A lawsuit brought by four Wainscott residents challenging the onshore construction of the South Fork Wind farm, one of many efforts to stop its construction via the courts, was dismissed by a federal judge this week.
The website Law360 reported on Monday that a suit brought by Lisa Solomon, Mitch Solomon, Pamela Mahoney, and Michael Mahoney was thrown out after United States District Judge Frederic Block “determined they have failed to show the federal government’s conduct is the likely cause of allegedly worsening ‘forever chemical’ contamination in their groundwater.”
The chemicals, perfluoroalkyl and polyfluoroalkyl substances known as PFOS and PFOA, were detected by Suffolk County Health Department officials in private wells in the area of East Hampton Town Airport in 2017. The findings were at levels in excess of the Environmental Protection Agency’s acceptable levels for lifetime exposure. The Biden administration has since proposed the first national drinking water standard for six such substances, as they have been determined to be dangerous at any level of exposure. The suspected source is aqueous film-forming foam that was used and stored at the airport in the form of firefighting foam.
The lawsuit named as defendants several federal agencies: the Department of the Interior, the Bureau of Ocean Energy Management, the Army, and the Army Corps of Engineers. BOEM is an agency within the Department of the Interior. The approval of these defendants was required in order for construction of New York State’s first offshore wind farm to proceed.
BOEM approved the 12-turbine, 132-megawatt wind farm’s construction and operations plan in January 2022, the final federal approval needed for the project’s construction to commence. Onshore work has since been completed, and the offshore component is now underway, with the wind farm scheduled to be operational by the end of the year.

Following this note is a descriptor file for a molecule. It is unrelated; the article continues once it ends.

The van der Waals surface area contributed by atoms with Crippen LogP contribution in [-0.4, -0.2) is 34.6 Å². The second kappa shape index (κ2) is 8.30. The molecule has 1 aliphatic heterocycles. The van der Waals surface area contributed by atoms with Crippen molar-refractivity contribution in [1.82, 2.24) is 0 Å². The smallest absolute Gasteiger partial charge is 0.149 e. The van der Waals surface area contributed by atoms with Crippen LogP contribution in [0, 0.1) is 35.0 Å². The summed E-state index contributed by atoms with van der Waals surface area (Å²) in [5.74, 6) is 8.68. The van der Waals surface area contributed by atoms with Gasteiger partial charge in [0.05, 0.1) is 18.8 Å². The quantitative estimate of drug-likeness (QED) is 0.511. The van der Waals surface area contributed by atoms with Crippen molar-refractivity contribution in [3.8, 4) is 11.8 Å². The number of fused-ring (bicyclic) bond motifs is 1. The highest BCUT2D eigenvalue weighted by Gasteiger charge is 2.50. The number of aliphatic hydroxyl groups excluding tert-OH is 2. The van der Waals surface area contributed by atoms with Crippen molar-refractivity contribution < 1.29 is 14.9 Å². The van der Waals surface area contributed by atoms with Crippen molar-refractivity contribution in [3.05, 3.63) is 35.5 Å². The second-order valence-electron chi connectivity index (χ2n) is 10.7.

The plaintiffs alleged that the wind farm’s approval would “worsen the existing contamination from per- and polyfluoroalkyl substances in the area,” according to Law360, because of the wind farm’s onshore construction component, which saw trenching and installing of conduit along that route from its export cable’s landfall site, at the ocean beach at the end of Beach Lane, through Wainscott and to a Long Island Power Authority substation in East Hampton. Those disturbed areas, they said, are “known to be contaminated” by the toxic chemicals and “will likely spread the . . . contamination to other properties,” including their own, as well as wells in the area.
The cable, and the trenching to install it, moved up Beach Lane alongside the Mahoneys’ property, and then up Wainscott Northwest Road alongside that of the Solomons.
The plaintiffs’ contention lacked standing, Judge Block ruled in dismissing their complaint.